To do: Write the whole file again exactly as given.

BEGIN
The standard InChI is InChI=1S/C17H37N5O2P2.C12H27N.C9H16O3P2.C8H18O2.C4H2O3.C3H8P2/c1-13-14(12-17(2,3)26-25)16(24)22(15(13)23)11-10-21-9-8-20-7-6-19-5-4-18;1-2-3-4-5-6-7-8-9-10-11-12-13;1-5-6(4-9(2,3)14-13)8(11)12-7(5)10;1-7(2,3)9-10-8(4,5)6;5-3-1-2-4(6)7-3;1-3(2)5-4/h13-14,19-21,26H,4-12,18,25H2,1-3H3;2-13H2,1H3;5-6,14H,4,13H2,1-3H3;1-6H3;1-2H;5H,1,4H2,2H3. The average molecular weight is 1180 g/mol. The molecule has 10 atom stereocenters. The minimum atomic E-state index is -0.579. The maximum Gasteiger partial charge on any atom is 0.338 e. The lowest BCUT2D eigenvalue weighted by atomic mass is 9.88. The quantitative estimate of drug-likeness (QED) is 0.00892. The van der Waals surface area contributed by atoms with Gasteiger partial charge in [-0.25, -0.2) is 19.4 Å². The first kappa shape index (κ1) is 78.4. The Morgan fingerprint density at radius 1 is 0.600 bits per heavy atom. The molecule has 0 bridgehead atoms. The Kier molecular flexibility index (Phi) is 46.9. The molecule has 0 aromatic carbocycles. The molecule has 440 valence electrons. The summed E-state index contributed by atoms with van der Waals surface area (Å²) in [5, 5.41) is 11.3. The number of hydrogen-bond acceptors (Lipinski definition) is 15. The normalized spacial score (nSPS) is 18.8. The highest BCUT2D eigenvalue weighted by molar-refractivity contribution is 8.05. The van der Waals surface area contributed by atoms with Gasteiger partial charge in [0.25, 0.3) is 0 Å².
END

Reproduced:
The standard InChI is InChI=1S/C17H37N5O2P2.C12H27N.C9H16O3P2.C8H18O2.C4H2O3.C3H8P2/c1-13-14(12-17(2,3)26-25)16(24)22(15(13)23)11-10-21-9-8-20-7-6-19-5-4-18;1-2-3-4-5-6-7-8-9-10-11-12-13;1-5-6(4-9(2,3)14-13)8(11)12-7(5)10;1-7(2,3)9-10-8(4,5)6;5-3-1-2-4(6)7-3;1-3(2)5-4/h13-14,19-21,26H,4-12,18,25H2,1-3H3;2-13H2,1H3;5-6,14H,4,13H2,1-3H3;1-6H3;1-2H;5H,1,4H2,2H3. The average molecular weight is 1180 g/mol. The molecule has 10 atom stereocenters. The minimum atomic E-state index is -0.579. The maximum Gasteiger partial charge on any atom is 0.338 e. The lowest BCUT2D eigenvalue weighted by atomic mass is 9.88. The quantitative estimate of drug-likeness (QED) is 0.00892. The van der Waals surface area contributed by atoms with Gasteiger partial charge in [-0.25, -0.2) is 19.4 Å². The first kappa shape index (κ1) is 78.4. The Morgan fingerprint density at radius 1 is 0.600 bits per heavy atom. The molecule has 0 bridgehead atoms. The Kier molecular flexibility index (Phi) is 46.9. The molecule has 0 aromatic carbocycles. The molecule has 440 valence electrons. The summed E-state index contributed by atoms with van der Waals surface area (Å²) in [5, 5.41) is 11.3. The number of hydrogen-bond acceptors (Lipinski definition) is 15. The normalized spacial score (nSPS) is 18.8. The highest BCUT2D eigenvalue weighted by molar-refractivity contribution is 8.05. The van der Waals surface area contributed by atoms with Gasteiger partial charge in [0.25, 0.3) is 0 Å².